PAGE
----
RUN


A palindrome is a string which on reversal, is same as the string initially. In the above example of reversing a string, we see two strings:

  1. FACE
  2. MADAM

On reversing the strings, we get FACE as ECAF while MADAM stays unaffected by reversal. Thus, MADAM is a palindrome.


Similarly, we have different strings like RADAR, ANNA and LEVEL. We can also have multiple WORD palindromes like

  • My gym
  • Red rum, sir, is murder
  • Step on no pets

So, how to solve this problem. Firstly, keep your IDE closed, and pick up a copy and a pen to write down the pseudo-code. For solving this problem, we have two approaches

 

# APPROACH 1: Brute Force

Yes, Let’s get down to brass tacks. Simply put, this will have three steps.

Pseudo Code:

  1. Store the string // input
  2. Iterate over the string backwards // for loops
  3. Check if the strings are equal

This is the easiest solution possible. We are calculating the entire possibility of reversal of string and then comparing it. The code will go like this:

Code:

#include <iostream>
include < string.h >
using namespace std;

int main() {

   char string1[20], stringReversed[20];

   int i, length, j;

   int flag = 0;

   cout << "Enter a string: ";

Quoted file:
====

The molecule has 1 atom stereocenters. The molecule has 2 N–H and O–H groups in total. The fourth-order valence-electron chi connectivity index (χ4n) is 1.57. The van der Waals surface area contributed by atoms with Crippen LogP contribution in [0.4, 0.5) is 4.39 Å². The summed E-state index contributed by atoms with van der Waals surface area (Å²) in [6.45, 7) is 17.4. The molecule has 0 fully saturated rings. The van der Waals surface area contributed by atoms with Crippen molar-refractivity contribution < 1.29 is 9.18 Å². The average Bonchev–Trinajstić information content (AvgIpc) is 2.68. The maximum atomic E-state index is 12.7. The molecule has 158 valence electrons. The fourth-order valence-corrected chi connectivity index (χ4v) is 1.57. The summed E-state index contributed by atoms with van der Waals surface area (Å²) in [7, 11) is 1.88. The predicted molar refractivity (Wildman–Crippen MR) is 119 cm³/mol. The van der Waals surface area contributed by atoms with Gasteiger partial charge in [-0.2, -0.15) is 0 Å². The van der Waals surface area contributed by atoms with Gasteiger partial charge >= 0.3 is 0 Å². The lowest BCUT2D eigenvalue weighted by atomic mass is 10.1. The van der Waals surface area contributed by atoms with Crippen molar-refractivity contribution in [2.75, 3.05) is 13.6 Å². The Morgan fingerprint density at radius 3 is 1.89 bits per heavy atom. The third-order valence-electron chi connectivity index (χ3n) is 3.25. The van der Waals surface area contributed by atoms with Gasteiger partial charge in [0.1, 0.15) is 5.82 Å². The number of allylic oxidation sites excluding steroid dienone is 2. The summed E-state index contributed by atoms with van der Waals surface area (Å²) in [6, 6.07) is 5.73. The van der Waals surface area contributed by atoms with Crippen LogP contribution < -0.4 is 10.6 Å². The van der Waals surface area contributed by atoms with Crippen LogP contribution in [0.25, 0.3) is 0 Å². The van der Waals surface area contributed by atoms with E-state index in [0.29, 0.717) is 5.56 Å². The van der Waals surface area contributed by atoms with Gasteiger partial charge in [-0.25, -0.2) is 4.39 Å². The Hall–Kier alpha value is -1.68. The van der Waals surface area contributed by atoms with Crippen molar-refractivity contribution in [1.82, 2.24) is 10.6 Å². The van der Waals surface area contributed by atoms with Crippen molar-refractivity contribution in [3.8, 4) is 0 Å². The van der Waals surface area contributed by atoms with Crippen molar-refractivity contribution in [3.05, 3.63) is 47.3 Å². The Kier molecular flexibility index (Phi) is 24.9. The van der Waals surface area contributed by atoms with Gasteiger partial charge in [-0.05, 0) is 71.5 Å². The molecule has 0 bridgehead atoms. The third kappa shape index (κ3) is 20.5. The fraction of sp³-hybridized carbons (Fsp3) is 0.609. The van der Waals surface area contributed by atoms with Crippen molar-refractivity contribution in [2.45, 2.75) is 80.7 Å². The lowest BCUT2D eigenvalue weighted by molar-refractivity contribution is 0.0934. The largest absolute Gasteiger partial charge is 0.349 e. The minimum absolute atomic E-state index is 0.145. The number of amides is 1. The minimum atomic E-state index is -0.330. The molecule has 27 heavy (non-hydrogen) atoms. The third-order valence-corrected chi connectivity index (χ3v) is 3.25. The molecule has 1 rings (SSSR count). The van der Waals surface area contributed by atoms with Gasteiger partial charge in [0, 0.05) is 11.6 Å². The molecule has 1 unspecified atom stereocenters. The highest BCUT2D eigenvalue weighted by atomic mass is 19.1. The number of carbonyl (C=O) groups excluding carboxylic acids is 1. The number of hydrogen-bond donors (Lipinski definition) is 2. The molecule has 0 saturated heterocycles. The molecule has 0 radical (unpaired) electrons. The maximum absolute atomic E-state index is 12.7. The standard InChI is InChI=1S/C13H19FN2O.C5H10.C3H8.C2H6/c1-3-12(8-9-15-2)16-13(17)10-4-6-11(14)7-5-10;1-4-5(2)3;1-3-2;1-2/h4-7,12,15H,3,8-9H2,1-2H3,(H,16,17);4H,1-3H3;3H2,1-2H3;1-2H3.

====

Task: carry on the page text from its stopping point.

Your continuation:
cin >> string1;

   length = strlen(string1);

   for (i = length - 1, j = 00. >= 0, j < length; i--, j++) {

      stringReversed[j] = string1;

   }

   for (i = 0; i < length; i++) {

      if (string1[i] != stringReversed[i])

      {

         flag = 1;

         break;

      }

   }

   if (flag) {

      cout << string1 << " is not a palindrome-“ « endl;

   } else {

      cout << string1 << " is a palindrome- “« endl;

   }

   return 0;

}

We first reverse the string by using two variables, I which starts from the front and j which starts from the back. This reversal is then completed, after which we evaluate if the strings are equal or not.

The run time of this solution is O(n) and this increases as the size of the string increases.

 

# APPROACH 2: Optimized Solution

In the above approach, what if instead of iterating the whole string and then using another loop to compare, we only iterate half a string and compare in the same loop? Since we know that the first half will be equal to second half in a palindrome, we use this as the improvement while devising our second algorithm.

 

Pseudo Code:

  1. Iterate over the string once, with one variable at the front and other variable at the back.
  2. Check and compare the variables at each iteration
  3. If all iterations are passed, we have a palindrome.

Code:

The run time of this solution is O(n/2) . And as clearly visible, we use a lot less looping.

#include <iostream>
#include <string.h>
using namespace std., '

int main() {

      char string1[20];

      int i, length;

      int flag = 0;

      cout << "Enter a string:"; 
      cin >> string1;

      length = strlen(string1);

      for (i = 0; i < length; i++) {

         if (string1[i] != string 1[length - i - 1] {

               flag = 1;

               break;

            }

            if (flag) {

               cout << stringl<< " is not a palindrome" << endl;

               else {

                  cout << string 1 << " is a palindrome";

                  return 0;

               }

This is how we solve the check palindrome problem.

 

Report Error/ Suggestion

Related Posts:




CopyRight © 2020

CopyRight © 2020